Fate analysis of adult hippocampal progenitors in a murine model of fetal alcohol spectrum disorder (FASD).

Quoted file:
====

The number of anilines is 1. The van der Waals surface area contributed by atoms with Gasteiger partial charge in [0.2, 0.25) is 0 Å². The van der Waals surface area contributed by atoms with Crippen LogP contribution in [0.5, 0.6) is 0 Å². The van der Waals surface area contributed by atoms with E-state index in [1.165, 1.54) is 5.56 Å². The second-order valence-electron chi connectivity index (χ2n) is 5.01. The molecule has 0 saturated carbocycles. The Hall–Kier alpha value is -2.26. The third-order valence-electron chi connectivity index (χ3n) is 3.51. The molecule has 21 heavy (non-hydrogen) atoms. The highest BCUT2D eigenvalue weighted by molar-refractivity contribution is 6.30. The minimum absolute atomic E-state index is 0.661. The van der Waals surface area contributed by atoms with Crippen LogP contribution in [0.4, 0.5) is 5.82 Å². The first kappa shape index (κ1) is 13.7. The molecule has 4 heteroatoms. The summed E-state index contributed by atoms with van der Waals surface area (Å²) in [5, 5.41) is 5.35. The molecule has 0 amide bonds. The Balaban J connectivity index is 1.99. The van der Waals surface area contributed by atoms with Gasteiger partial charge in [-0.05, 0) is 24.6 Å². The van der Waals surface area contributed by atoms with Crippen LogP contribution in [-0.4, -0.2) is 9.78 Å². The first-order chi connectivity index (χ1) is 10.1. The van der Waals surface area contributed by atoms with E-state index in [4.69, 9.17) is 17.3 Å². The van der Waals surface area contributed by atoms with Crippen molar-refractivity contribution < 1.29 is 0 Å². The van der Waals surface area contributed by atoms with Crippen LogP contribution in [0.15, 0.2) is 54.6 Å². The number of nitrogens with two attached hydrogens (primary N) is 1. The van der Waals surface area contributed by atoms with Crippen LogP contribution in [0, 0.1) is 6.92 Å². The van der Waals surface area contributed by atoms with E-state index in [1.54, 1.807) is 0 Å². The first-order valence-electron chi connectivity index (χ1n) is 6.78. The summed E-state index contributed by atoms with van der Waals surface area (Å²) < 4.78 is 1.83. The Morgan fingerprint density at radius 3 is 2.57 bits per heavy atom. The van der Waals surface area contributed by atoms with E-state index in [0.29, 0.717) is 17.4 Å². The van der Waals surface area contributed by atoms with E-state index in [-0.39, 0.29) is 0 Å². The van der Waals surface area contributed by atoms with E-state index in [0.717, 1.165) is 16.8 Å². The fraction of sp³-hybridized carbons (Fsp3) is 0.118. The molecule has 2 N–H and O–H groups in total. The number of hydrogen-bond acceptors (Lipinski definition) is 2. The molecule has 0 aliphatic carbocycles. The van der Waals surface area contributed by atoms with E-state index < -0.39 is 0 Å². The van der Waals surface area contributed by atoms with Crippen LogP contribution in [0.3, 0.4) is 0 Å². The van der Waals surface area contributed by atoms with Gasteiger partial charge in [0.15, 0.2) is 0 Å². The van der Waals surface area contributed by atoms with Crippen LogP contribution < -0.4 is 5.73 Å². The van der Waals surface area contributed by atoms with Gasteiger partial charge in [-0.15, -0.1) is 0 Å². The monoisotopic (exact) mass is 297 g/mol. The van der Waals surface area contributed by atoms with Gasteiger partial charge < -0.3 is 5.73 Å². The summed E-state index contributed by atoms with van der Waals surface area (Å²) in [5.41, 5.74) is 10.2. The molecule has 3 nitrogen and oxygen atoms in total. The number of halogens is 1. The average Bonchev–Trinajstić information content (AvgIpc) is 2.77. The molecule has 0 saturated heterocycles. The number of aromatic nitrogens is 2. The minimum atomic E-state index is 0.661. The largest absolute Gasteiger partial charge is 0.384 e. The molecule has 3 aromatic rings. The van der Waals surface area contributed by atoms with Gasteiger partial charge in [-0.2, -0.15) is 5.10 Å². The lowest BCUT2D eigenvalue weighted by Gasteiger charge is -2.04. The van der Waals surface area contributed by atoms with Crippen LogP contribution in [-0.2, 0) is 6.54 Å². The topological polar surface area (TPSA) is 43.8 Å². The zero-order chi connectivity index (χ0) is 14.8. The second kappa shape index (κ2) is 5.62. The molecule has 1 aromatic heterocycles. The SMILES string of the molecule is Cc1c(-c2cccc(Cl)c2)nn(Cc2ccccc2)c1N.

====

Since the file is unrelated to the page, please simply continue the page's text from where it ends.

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Prenatal alcohol exposure can lead to fetal alcohol spectrum disorder (FASD) and associated behavioral impairments that may be linked to disruptions in adult hippocampal neurogenesis. Social and physical enrichment has been proposed as a potential therapeutic approach toward reversing behavioral deficits associated with FASD and is also a potent stimulator of adult hippocampal neurogenesis. In the present study, we utilized a genetic fate mapping approach in nestin-CreER(T2)/YFP bitransgenic mice to identify the stage-specific impact of prenatal alcohol exposure on the stepwise maturation of adult hippocampal progenitors. Using a limited alcohol access "drinking-in-the-dark" model of FASD, we confirm previous findings that moderate prenatal alcohol exposure has no effect on adult neurogenesis under standard housing conditions, but abolishes the neurogenic response to enriched environment (EE). Furthermore, we demonstrate that this effect is primarily due to failed EE-mediated survival of postmitotic neurons. Finally, we demonstrate that the neurogenic deficit is associated with impaired spatial pattern recognition, as demonstrated by delayed learning of FASD-EE mice in an A-B contextual discrimination task. These results identify a potential maturational stage-specific mechanism(s) underlying impaired neurogenic function in a preclinical model of FASD, and provide a basis for testing regulatory pathways in this model through conditional and inducible manipulation of gene expression in the adult hippocampal progenitor population.